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Fed Pause Fuels New S&P500 Highs…Is It Real?

April 26, 2019

The big headline in markets this week – the S&P 500 pushed to a new all-time high in nominal terms.

But is it a new high in real terms? Most in the financial media don’t want to ask that question. They would rather join their Wall Street sponsors in celebrating a new official record.

President Donald Trump certainly didn’t miss the opportunity to boast about the stock market’s strength under his watch.

Donald Trump: The stock market and our country from an economic standpoint is doing the best probably it's ever done. We're hitting new highs again. We've hit new highs, I guess, close to or over 100 times since I'm president from the time of the election.

CNBC Reporter: You heard the President starting off there with the stock market, obviously he sees that as a piece of good news, and an overall barometer for the economy under his leadership. I asked the President how high he thinks the stock market can go; he didn't respond to that one.

The Trump tax cuts for corporations and his administration’s relative business-friendly approach to regulation have certainly given equity markets a boost. But stocks have also benefited from a general rising sea of liquidity thanks to the Federal Reserve.

Investors shouldn’t be fooled by records that get set because of artificial stimulus from central bankers. There has never been a clearer case of the Federal Reserve goosing the stock market than the current rally that began off last year’s pre-Christmas lows.

Under pressure from Wall Street and the White House Plunge Protection Team to back off on rate hikes, Fed Chairman Jerome Powell announced a pause. Earlier this spring he confirmed the pause would continue for the remainder of the year.

For Wall Street, it has been perhaps the greatest pause of all time judging by the nominal gains registered over the past four months.

Despite the celebratory mood surrounding stocks, there is a striking number of what market technicians call “non-confirmations.”

The transportation index hasn’t hit a new high. The small-cap Russell 2000 index is nowhere near a new high. And the S&P 500 itself is far short of a new high when measured against raw materials including crude oil and gold.

Yes, despite the gold market’s frustratingly sluggish performance over the past few years, the monetary metal has still outperformed the stock market over a longer term frame. It may be hard to believe given all the current hoopla around stocks, but since 2000, gold bullion has still doubled the gains of the S&P 500.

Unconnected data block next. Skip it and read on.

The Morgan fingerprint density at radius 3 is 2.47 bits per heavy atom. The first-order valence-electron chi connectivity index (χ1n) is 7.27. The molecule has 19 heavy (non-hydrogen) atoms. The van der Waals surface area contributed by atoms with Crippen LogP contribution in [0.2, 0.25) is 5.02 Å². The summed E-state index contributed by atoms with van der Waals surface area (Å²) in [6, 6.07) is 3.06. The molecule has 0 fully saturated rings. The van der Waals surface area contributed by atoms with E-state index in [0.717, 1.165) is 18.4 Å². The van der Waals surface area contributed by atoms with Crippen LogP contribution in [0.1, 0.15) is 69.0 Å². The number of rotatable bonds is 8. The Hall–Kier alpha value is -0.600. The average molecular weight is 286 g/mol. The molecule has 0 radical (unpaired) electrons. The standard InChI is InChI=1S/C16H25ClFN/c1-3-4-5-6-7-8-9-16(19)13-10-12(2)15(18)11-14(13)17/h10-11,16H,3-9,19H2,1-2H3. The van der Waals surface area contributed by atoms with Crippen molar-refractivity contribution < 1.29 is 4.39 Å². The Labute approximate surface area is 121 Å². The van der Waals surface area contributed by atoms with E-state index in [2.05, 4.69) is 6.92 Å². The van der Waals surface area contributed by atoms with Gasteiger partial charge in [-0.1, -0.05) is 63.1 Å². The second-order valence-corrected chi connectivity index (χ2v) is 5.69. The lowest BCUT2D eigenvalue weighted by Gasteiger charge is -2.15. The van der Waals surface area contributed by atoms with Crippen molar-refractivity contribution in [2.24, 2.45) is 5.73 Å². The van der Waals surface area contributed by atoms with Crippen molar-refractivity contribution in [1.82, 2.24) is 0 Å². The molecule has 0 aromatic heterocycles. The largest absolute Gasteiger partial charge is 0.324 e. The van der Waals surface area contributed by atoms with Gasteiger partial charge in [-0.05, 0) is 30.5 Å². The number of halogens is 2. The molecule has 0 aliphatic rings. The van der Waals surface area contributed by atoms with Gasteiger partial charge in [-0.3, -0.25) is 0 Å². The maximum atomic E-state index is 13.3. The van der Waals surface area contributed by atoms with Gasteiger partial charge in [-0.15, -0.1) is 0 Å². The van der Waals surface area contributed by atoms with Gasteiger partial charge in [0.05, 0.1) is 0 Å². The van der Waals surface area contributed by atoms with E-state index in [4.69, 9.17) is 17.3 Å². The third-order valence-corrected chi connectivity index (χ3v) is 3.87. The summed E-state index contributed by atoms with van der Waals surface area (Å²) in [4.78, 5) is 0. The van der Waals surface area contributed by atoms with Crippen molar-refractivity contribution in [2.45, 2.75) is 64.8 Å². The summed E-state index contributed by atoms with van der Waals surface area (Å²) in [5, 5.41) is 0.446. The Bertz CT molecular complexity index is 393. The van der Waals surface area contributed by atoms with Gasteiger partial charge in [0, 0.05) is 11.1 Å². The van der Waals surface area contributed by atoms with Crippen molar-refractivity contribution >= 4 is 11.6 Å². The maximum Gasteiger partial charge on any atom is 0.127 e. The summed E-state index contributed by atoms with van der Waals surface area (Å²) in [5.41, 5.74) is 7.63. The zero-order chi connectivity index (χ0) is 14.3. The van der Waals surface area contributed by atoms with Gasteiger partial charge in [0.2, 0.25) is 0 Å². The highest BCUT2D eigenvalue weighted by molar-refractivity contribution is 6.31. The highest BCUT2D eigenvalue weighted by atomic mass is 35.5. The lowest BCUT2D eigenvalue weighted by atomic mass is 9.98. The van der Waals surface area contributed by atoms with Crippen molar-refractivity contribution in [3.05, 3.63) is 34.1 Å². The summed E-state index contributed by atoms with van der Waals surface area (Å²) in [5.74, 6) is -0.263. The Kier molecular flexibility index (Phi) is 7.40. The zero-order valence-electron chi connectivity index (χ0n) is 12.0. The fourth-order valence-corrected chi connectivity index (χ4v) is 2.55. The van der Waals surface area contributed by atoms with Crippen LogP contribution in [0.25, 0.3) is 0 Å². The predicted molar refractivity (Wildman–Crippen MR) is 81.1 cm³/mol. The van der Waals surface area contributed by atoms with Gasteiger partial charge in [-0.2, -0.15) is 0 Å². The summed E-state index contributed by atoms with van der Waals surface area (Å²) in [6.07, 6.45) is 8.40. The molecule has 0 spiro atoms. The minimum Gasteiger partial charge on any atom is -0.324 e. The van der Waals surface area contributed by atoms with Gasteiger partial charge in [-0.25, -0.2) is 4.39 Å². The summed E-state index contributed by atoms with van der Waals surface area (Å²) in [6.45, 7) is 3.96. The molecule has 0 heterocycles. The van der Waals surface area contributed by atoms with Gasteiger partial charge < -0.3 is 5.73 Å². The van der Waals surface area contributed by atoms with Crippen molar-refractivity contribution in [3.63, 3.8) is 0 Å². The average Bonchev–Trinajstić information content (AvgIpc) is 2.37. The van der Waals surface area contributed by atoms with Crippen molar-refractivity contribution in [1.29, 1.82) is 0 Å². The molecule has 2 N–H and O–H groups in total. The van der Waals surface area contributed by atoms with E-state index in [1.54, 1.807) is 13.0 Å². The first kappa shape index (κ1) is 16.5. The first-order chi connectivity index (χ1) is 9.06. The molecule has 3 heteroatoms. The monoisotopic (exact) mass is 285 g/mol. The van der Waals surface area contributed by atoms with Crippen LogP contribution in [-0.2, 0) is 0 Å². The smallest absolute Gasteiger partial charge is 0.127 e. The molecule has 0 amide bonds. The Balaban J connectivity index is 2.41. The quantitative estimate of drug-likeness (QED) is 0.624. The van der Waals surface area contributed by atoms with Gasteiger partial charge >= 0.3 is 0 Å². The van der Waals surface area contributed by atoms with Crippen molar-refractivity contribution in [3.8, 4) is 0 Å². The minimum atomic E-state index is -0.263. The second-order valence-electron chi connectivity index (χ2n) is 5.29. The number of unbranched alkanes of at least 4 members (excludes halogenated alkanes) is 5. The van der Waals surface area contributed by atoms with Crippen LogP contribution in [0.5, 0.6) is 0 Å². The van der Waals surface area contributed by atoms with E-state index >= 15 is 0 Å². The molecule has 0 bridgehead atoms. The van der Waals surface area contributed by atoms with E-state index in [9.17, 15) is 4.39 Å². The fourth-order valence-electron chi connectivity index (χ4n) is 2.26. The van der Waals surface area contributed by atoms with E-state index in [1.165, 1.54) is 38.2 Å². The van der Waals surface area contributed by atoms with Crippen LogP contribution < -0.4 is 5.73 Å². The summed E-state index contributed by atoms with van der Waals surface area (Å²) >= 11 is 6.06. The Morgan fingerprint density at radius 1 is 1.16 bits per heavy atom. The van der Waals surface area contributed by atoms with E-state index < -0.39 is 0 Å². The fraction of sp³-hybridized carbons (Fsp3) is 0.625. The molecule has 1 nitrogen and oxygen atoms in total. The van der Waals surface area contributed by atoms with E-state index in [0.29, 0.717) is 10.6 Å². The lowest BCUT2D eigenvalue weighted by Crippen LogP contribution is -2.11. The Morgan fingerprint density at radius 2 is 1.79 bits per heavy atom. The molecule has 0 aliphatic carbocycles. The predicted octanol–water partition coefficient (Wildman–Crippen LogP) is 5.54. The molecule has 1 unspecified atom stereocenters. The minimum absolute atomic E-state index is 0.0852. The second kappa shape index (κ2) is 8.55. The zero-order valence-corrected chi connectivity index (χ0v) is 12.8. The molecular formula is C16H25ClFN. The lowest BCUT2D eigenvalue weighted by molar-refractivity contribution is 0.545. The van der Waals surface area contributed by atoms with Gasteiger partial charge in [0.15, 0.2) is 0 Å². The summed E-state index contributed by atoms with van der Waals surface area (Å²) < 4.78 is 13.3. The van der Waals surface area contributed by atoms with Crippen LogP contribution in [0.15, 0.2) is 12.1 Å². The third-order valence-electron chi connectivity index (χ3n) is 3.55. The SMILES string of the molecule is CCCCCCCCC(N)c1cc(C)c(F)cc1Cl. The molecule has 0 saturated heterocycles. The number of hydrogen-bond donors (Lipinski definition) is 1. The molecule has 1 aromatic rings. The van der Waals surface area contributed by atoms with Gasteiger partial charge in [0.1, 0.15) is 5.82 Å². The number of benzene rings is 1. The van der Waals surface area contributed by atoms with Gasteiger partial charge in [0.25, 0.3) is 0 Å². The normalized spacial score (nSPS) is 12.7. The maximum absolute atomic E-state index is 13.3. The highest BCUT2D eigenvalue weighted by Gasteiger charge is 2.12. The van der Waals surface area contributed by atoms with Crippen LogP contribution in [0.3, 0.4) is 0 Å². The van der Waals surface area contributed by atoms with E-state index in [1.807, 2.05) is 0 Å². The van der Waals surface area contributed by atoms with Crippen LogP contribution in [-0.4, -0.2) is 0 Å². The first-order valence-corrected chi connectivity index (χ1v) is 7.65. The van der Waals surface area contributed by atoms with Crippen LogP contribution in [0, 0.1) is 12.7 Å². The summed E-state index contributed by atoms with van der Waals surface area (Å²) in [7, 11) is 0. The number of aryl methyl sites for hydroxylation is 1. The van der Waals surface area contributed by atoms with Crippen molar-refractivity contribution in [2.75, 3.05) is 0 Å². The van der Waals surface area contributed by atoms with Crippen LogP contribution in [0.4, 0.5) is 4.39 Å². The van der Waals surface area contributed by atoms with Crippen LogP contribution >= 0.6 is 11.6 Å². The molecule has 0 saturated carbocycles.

Stocks are up big in terms of dollars. In terms of hard money, though, it’s been a lost generation for equities. Investors won’t necessarily hear that inconvenient truth told to them by the talking heads on CNBC.

Precious metals markets faced headwinds this week from both a rising stock market and rising U.S. Dollar Index but finished the week strong. The dollar rose toward a 2-year high against its major foreign currency counterparts.

Even as the Federal Reserve has turned dovish, central banks around the developed world – from Japan to Sweden to Canada – have turned even more dovish. They are aggressively committing to ultra-low interest rates – in some cases even negative interest rates in the face of weak economies.

If this dynamic continues to push the dollar higher against foreign currencies, the Fed will come under increasing pressure to cut rates. Futures markets are currently pricing in a quarter point rate cut by the end of the year.

Fed policymakers haven’t yet signaled they will make such a move. But there are signs the economy is slowing significantly enough to give them justification. Despite the record high stock market and historically low official unemployment rate, GDP is slumping, and housing is hitting the skids.

Perhaps investor optimism toward stocks will finally begin to wane. The big question is whether the next round of Fed stimulus benefits primarily the stock market again… or whether monetary inflation gets reflected more in other asset classes such as commodities and precious metals. That question could start getting answered later this year.


Mike Gleason is a Director with Money Metals Exchange, a national precious metals dealer with over 50,000 customers. Gleason is a hard money advocate and a strong proponent of personal liberty, limited government and the Austrian School of Economics. A graduate of the University of Florida, Gleason has extensive experience in management, sales and logistics as well as precious metals investing. He also puts his longtime broadcasting background to good use, hosting a weekly precious metals podcast since 2011, a program listened to by tens of thousands each week.

In 1934 President Franklin Delano Roosevelt devalued the dollar by raising the price of gold to $35 per ounce.
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